Jane P: [00:17:43] I've had a flurry of email press releases about attractive growlights that you can put into your living room and not feel like you're sort of living in a commercial greenhouse. Obviously the companies have really kind of latching onto this now. Obviously that's a hugely growing industry. Are they any good those light, and can they really work effectively these ones that kind of put style just as important as substance?
Leslie H: [00:18:10] I would say I'm very happy about this because I consider myself to be style-focused as well as scientific. I put a lot of thought into my living space and I want it to look attractive and but I also understand the science of growing indoors so that's been a frustration for me in that I want pretty growlights, I want growlights that look nice in my living room and aren't embarrassing you know that don't look like my closet garden in my living room. That's been the challenge and we're really just right on the cusp of this.
Leslie H: [00:18:41] I would say that there are some really good options out there. One lamp that I just purchased is from a company called SolTech and they're doing nice LEDs that are very very attractive and respectable for hanging anywhere in a living space. That's one that I'm actually testing right now myself. Most of these kinds of lights are generally low emitting grow lights thus far. So most of them are not going to be tomato plant ready if that puts that in perspective. So when you when you're trying to flower and fruit plants it takes a lot of energy and some of the Lower Light attractive lighting fixtures are not quite there yet but they're perfect for supplementing light for your houseplants and your leafy herbs and things like that you know that fiddle leaf fig that you so desperately have to have. And you put it next to the window and you think there's enough light and there still isn't enough light. Those type of LED spotlights are perfect for for lighting those types of plant material. We are probably going to progress I would think in the next couple of years to the point where we have growlights that are powerful enough for you to actually fruit things indoors keep flowers and fruit on your citrus plants and flower and fruit those tomatoes indoors and grow tent or in a living room space. So we're almost there, we're not quite there yet but definitely that's where the market's going and that's where I'm encouraging many growlighting companies to go because that's where I see desire and demand as you know I'm in an apartment and I want to have this tomato or citrus plant in my living room. I need enough light but I don't want it to be ugly. So we're we're getting there.
Jane P: [00:20:30] And when it comes to using that growlight to for that very purpose to kind of enhance the light that something like this and succulents or a fiddle leaf fig is getting. How do we know how long do we leave it on during the day. Should that vary in different seasons of dormancy and growth Is there an easy guide to know how long or should we just leave it on me wake up and turn it off when we go to bed. Is as simple as that?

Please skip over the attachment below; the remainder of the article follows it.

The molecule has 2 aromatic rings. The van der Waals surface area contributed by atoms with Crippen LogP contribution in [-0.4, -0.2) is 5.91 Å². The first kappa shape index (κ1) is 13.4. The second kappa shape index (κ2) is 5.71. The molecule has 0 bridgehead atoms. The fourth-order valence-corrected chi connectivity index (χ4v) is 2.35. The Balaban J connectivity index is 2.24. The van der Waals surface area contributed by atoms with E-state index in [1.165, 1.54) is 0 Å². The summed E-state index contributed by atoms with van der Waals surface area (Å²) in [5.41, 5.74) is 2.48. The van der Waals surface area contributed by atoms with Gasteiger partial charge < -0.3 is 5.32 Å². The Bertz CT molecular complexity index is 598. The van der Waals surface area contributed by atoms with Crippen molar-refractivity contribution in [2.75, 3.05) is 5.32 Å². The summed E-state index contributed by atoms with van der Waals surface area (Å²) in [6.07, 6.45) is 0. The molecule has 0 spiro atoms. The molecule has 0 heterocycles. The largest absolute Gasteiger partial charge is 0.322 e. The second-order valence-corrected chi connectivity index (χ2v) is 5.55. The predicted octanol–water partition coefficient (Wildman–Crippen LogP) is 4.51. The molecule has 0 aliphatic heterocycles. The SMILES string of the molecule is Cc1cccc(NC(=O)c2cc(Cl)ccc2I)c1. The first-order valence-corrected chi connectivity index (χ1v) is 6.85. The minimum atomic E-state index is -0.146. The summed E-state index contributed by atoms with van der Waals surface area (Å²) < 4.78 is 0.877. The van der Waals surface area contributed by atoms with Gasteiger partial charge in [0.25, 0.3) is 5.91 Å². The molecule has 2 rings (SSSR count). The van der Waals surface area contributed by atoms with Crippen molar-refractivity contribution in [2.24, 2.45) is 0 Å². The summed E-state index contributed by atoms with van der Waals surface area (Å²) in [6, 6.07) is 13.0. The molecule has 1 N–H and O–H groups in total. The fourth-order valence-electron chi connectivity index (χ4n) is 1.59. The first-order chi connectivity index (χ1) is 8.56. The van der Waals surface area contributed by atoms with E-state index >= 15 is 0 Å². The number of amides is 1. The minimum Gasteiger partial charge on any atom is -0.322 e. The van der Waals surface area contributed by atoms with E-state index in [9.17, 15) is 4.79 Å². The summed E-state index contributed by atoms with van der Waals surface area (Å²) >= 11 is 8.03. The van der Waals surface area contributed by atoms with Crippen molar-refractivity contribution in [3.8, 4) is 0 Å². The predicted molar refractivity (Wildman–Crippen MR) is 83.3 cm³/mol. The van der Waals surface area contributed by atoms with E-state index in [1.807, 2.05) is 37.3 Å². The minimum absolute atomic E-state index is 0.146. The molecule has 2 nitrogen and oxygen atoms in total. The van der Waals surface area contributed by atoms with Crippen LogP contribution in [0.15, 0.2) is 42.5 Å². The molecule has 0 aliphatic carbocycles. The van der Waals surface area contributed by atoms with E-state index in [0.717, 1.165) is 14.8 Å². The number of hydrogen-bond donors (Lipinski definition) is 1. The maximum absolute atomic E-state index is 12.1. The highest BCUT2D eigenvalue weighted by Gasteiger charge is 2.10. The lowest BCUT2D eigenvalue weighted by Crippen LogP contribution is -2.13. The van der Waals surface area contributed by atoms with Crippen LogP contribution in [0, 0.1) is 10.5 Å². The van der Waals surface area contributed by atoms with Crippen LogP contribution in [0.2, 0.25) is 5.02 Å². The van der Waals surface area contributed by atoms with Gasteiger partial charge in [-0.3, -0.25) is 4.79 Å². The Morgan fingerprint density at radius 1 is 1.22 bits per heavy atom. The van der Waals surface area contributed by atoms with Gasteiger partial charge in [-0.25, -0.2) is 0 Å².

Leslie H: [00:20:58] I wish it was as simple as that but it's not, and that's why I do in the book go through lots of different plant material and provide some general recommendations for for the length of of lighting that you should provide with your supplemental light. But understand that everybody space is going to be different the amount of ambient light that you may have in your home or office will be different from your neighbour or a caller or a listener that you have you know so it really depends on how much light ambient light you already have in that space and thus how much you need to supplement if you have a dark space you may be supplementing all of the light. And if that's the case you may need to leave those grow lights on for for a number of more hours.
Leslie H: [00:21:39] If you have a very bright space but it's just not quite enough for what you want to grow it may mean that you put that growlight on for three or four hours a day to supplement. It's just going to depend on how your plant is doing, if it's thriving the way that it should and do provide those kinds of recommendations. But it can get a little tricky with photo period and timing. So I hesitate to give you a one rule fits all but the most general thing I can tell you is that for most of the plants that I keep indoors whether they're succulents are Urbs in sort of a moderate to low light environment those grow lights stay on about 10 hours to 12 hours depending on on what I'm growing. If you are growing inside a grow tent for example where you're providing all of the light that plant is going to grow depending on the type of light you are using you may need to run that light 14 to 18 hours to deliver enough volume of light. So it really is going to depend on a lot of different organic factors being the light you have in your space and the type of lamp that you're using. But what I've tried to do is connect those dots for you in my book so that you can piece together the pieces and parts that you need to use and want to grow in your type of space to give you a relatively good formula.
Jane P: [00:23:01] Is there a danger that you can give a plant too much light and end up in end up damaging it through too much exposure either by having the light on too long or indeed by putting it too close to the light?